Joanne and David asked:
What would happen if a scuba diver was swallowed by a toothed whale?
Joanne - Hello, Naked Scientists. Weíre Joanne...
David - ...and David.
Joanne - From Dublin in Ireland. And we wanted to know what would happen if a scuba diver was swallowed by a toothed whale?
David - Would he be able to escape back up the oesophagus?
Joanne - Could the whale regurgitate the diver back up?
David - Would he be dissolved by the whaleís digestive enzymes and if so, how long would it take to corrode the wetsuit?
Tim - To find out the answer, I zipped up my wetsuit and jumped off a pier into ocean of knowledge with animal anatomist, Joy Reidenberg. Now, weíre floating about in the sea and I can see a few orcas. Joy, are we likely to get swallowed up?
Joy - Orcas just don't have big enough mouths to swallow a human. An orcaís gape is only big enough to engulf a humanís head, but not much more of the humanís body. Whatís more is the opening of the throat is much smaller than the mouth. Itís going to accommodate a large whole salmon perhaps even a human thigh, but nothing much larger. So, when an orca, accidentally swallowing a human especially when sporting a scuba tank is akin to saying, you accidentally swallowed a watermelon whole. Itís just physically impossible.
Tim - Well, that's reassuring. But I can see a few bigger whales swimming around. What about those sperm whales?
Joy - Sperm whales are certainly bigger, but their throats are relatively small. However, a large adult may be big enough to swallow us and baleen whales certainly have a mouth big enough to engulf a human, but their throats are just not big enough to swallow one. But itís really unlikely that a toothed whale would even attempt to swallow a human. To date, there are no records of such an event happening. Rarely, humans have been killed by whales, but not accidentally eaten.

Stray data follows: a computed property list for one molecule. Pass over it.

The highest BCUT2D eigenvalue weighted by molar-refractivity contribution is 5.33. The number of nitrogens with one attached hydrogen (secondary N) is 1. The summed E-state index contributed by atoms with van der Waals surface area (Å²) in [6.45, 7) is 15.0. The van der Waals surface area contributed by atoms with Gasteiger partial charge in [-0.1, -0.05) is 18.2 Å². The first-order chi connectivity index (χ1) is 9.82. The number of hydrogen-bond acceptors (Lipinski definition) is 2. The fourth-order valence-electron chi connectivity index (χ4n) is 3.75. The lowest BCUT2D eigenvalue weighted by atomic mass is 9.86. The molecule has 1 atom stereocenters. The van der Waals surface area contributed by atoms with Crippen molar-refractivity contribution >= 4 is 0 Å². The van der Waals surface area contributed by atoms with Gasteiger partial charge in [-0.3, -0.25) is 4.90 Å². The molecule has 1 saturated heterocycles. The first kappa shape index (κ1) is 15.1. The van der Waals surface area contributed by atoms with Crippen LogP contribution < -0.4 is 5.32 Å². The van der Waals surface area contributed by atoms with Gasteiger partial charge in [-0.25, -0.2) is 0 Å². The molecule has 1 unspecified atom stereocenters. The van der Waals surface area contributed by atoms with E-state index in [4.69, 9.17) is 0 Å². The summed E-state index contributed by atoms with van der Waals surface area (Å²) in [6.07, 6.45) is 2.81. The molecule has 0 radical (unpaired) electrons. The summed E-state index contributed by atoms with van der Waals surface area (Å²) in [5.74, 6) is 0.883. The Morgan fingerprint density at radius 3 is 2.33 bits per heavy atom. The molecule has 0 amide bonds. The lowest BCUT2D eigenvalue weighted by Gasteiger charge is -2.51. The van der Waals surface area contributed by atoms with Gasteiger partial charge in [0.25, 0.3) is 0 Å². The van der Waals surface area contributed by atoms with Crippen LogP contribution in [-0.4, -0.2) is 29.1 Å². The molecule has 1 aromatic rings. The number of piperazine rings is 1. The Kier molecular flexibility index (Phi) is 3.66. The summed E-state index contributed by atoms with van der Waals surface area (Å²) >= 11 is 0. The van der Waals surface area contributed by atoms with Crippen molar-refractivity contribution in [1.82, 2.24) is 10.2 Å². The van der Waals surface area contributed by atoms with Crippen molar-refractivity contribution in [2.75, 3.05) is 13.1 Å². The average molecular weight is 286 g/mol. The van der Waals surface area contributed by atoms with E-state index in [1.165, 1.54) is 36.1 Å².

Tim - Now, letís take a look at the stomach of a whale. If we just shrink ourselves and slide down the oesophagus, what's going to happen to us?
Joy - The digestive enzymes of a killer whale have no problem digesting other mammals. And so, our human flesh will be just as easily digested.
Tim - Yeah, I can feel them eating away at my skin. Shouldnít the wetsuits protect us?
Joy - Well unfortunately, there are leaky gaps in our wetsuits which is why itís called a wetsuit. So, letís change to our dry suits.
Tim - Okay, done!
Joy - Wetsuits and dry suits are both made from the same artificial rubber used to make oil-resistant and acid-resistant protective gloves. And so, it wouldn't be digested by the stomach enzymes. But if a whale can't digest something then itíll try to pass it out.
Tim - Joy, there's a stomach rumbling. Itís making me a bit nervous. Are we going to get thrown up?
Joy - Well, there's no record of orcas vomiting solid remains from their prey and I suspect it would be unlikely that they will throw us up.
Tim - Wonderful! Now, letís get out of here. With feet firmly on the ground, Joy decided to write us an article, all about being swallowed by whales which you can read at nakedscientists.com. next week, we will be answering this question from Paul Gen...
Paul - I was on an interminable flight from New York to Hong Kong a few days ago and I don't understand why airplane manufacturers arenít working on increasing the speed of air travel.